Over the coming weeks, Commonweal associate editor Matthew Sitman and digital editor Dominic Preziosi will be discussing the HBO limited series The Young Pope. You can read their first exchange, covering episodes 1 through 4, here. Their thoughts on episodes 5 and 6 (which aired earlier this week) are below.   

Salve, Dominic! If you’ll pardon the expression: what in God’s name is going on? Episode 5 was brilliant, probably the best of the season so far. Episode 6, on the other hand, was incredibly strange. I’m having trouble sorting out where this show is going, though I continue to find it deeply absorbing and compulsively watchable. One downside to delving into The Young Pope’s offbeat, almost alternative reality is that once you commit to the show’s bizarro world, all your expectations for what should happen—what a logical or realistic reaction to this or that scenario might be—are left unsettled. When combined with characters that seems less than fully realized, or who still harbor deep secrets, I honestly don’t have a clue what the outcome of the machinations we’re observing will be.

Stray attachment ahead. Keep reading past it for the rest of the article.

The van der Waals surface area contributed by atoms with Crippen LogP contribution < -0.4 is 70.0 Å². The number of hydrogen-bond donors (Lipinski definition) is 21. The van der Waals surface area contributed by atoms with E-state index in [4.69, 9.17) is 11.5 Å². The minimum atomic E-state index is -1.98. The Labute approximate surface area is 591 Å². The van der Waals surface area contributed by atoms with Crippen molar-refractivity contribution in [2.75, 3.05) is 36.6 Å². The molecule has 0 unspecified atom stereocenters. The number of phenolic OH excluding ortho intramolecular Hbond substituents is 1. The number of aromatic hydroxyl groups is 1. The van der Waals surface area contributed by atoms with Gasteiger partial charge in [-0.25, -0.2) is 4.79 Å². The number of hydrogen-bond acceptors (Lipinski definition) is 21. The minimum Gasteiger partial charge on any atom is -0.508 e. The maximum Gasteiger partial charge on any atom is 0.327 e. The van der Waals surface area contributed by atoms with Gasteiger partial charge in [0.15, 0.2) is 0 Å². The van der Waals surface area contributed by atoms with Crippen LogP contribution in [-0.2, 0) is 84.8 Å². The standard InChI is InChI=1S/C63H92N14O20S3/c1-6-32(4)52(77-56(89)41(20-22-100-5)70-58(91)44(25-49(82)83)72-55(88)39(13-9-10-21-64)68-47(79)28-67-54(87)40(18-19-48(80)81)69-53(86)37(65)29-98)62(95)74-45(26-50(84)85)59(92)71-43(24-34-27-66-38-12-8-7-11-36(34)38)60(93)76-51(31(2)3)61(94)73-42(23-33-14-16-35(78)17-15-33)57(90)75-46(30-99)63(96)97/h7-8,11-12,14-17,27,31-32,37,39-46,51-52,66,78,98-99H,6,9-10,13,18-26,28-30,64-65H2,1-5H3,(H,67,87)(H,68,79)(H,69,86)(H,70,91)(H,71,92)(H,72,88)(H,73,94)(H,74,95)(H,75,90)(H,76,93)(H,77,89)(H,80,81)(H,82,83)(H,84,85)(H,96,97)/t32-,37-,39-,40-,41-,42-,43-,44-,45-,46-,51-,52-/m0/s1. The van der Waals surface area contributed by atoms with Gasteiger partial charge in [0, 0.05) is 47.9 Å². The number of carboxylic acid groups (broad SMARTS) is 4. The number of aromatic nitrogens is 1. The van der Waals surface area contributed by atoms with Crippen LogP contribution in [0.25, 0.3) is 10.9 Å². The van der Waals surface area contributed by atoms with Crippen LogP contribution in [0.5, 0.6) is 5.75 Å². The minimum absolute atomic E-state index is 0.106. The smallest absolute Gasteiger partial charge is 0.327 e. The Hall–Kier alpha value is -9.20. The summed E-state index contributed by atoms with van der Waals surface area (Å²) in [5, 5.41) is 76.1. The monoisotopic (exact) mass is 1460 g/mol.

In episode 5, we see Voiello try to blackmail Pius, photographing the pope with his hand under the shirt of Esther, who hasn't been able to conceive a child with her Swiss guardsman husband—he gets the shots, but is moved to repent by the pope’s riff on the cowardice and fear that can be behind a priest’s embrace of celibacy. Priests are afraid of love, of its risks and vulnerabilities, Pius says. When Voiello hears this—his lip-reading assistant reports back to him as they sneak shots with a long-range lense—he’s convicted, and ends up giving the undeveloped negatives to Sr. Mary. Has the cagey old cardinal been disarmed?

The Young Pope’s quirky, sometimes dreamlike feel is used to great effect here; it's essential to Esther's interactions with Pius in particular. When she places the pope’s hand on her belly—and inches it upward as she unbuttons her blouse!—she prays a Hail Mary; we know, too, how Pius prayed for her—or something like that—when he saw her having sex with her husband through window while out for a stroll in a previous episode. We learn through a flashback that Sr. Mary is convinced Pius, then Lenny, performed a miracle; she seems to earnestly believe he is a saint. And at the end of the episode, in a scene that feels almost magical and a bit unreal, we see Esther and Pius in a garden; she tries to apologize for trying to entrap him, but he forgives her and then—in a moment meant to feel like a revelation—a flower blooms in front of us, a beam of light shining down on it. Clearly, she’s pregnant.